• Exchange of officials/ technology specialists for participation in the training programmes on different aspects of solar energy in the member countries.
  • Encourage companies in the member countries to set up joint ventures.
  • Sharing of solar energy development experiences, analysis on short- and longer-term issues in key energy supply, financing practices, business models particularly for decentralized applications and off-grid applications, including creation of local platforms focusing on implementation solutions and grass root participation.
  • Establish new financial mechanisms to reduce cost of capital in the renewable energy sector and innovative financing to develop;
One or two success stories achieved

Monitoring and Impacts

Sustainable Development Impact:
E SDG goals icons-individual-rgb-07.png  
Function of initiative Technical dialogue, Implementation
Activity of initiative Knowledge dissemination and exchange, Goal setting (ex-ante)
Goals ISA has two ongoing work programmes, on scaling solar applications for agricultural use, and mobilising affordable finance at scale.
Comments on indicators and goals
How will goals be achieved
Have you changed or strenghtened your goals
Progress towards the goals Tracking mitigation progress: 3 work programmes for solar energy. Workshops: Several workshop held every year.
How are you tracking progress of your initiative ISA issues a journal every quarter at:

Available reporting


Participants Number Names
Members 121  
Companies 0
Business organisations 0
Research and educational organisations 0
Non-governmental organisations 0
National states 121 Algeria,  Antigua and Barbuda,  Angola,  Argentina,  Australia,  Bahamas,  Bangladesh,  Barbados,  Belize,  Benin,  Bolivia,  Botswana,  Brazil,  Brunei,  Burkina Faso,  Burundi,  Cambodia,  Cameroon,  Cape Verde,  Central African Republic,  Chad,  Chile,  China,  Colombia,  Comoros,  Congo – Democratic Republic of,  Congo - Republic of,  New Zealand,  Costa Rica,  Ivory Coast,  Cuba,  Djibouti,  Dominica,  Dominican Republic,  Ecuador,  Egypt,  El Salvador,  Equatorial Guinea,  Eritrea,  Ethiopia,  Fiji,  France,  Gabon,  Gambia,  Ghana,  Grenada,  Guatemala,  Guinea,  Guinea-Bissau,  Guyana,  Haiti,  Honduras,  India,  Indonesia,  Jamaica,  Japan,  Kenya,  Kiribati,  Laos,  Liberia,  Libya,  Madagascar,  Malawi,  Malaysia,  Maldives,  Mali,  Marshall Islands,  Mauritania,  Mauritius,  Mexico,  Micronesia,  Mozambique,  Myanmar,  Namibia,  Nauru,  Netherlands,  Nicaragua,  Niger,  Nigeria,  Oman,  Palau,  Panama,  Papua New Guinea,  Paraguay,  Peru,  Philippines,  Rwanda,  St. Lucia,  Saint Kitts and Nevis,  Saint Vincent and the Grenadines,  Samoa,  Sao Tome and Principe,  Saudi Arabia,  Senegal,  Seychelles,  Sierra Leone,  Singapore,  Solomon Islands,  Somalia,  South Africa,  South Sudan,  Sri Lanka,  Sudan,  Suriname,  Tanzania,  Thailand,  Timor-Leste,  Togo,  Tonga,  Trinidad and Tobago,  Tuvalu,  Uganda,  United Arab Emirates,  United Kingdom,  USA,  Vanuatu,  Venezuela,  Vietnam,  Yemen,  Zambia,  Zimbabwe.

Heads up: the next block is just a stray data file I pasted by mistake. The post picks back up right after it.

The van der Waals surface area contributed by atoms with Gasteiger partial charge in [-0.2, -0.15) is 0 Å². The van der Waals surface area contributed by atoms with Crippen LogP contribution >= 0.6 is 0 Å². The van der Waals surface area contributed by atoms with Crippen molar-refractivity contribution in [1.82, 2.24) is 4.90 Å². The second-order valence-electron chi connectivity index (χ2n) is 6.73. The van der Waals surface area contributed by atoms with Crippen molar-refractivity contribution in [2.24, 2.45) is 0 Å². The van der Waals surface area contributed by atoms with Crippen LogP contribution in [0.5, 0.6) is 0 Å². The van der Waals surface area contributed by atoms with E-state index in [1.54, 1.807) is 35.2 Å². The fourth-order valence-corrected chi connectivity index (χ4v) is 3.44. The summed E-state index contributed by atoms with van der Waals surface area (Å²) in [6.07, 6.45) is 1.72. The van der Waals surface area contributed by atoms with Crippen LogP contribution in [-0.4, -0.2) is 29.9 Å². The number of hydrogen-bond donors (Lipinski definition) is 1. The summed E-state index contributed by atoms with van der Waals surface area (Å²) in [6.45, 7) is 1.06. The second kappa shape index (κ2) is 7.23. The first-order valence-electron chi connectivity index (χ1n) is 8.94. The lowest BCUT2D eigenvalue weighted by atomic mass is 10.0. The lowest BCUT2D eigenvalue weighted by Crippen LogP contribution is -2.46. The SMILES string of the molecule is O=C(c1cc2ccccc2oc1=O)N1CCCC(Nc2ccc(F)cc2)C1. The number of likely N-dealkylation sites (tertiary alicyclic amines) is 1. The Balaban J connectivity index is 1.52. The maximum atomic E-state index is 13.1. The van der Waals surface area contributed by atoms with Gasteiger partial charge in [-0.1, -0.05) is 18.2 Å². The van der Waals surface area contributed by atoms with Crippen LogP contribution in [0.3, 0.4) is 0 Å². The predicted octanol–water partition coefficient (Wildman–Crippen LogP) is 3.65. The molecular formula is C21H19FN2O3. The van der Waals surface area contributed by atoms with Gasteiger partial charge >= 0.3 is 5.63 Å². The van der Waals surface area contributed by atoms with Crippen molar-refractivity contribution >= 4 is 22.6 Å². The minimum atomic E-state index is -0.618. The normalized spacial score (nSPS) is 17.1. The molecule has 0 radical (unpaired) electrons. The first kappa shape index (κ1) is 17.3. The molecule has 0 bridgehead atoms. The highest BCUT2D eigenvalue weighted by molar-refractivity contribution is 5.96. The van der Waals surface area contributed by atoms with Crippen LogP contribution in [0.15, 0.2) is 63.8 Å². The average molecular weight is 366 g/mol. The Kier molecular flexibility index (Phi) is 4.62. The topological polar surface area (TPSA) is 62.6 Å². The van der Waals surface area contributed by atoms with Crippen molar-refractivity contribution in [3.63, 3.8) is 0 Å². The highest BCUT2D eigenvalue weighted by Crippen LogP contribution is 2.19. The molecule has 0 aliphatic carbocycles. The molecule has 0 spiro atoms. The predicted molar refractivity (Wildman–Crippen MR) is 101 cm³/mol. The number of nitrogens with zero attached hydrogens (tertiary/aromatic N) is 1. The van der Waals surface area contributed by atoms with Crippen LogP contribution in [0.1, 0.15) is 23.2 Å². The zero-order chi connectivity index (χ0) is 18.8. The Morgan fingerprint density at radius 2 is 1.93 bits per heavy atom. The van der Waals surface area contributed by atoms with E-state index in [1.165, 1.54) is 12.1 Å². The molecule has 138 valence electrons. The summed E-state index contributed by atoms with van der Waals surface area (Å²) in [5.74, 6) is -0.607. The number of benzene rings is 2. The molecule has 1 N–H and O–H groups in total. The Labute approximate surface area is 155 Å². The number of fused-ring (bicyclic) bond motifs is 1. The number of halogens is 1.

Governmental actors 0
Regional / state / county actors 0
City / municipal actors 0
Intergovernmental organisations 0
Financial Institutions 0
Faith based organisations 0
Other members 0
Supporting partners 0
Number of members in the years
Have only national states as participators No


Transport Agriculture Forestry Business Financial institutions Buildings Industry Waste Cities and subnational governments Short Term Pollutants International maritime transport Energy Supply Fluorinated gases Energy efficiency Renewable energy Supply chain emission reductions Adaptation Other Resilience Innovation Energy Access and Efficiency Private Finance
No No No No No No No No No No No No No No Yes No No No No No No No
Last update: 23 July 2019 11:59:51

Not only have national states as participators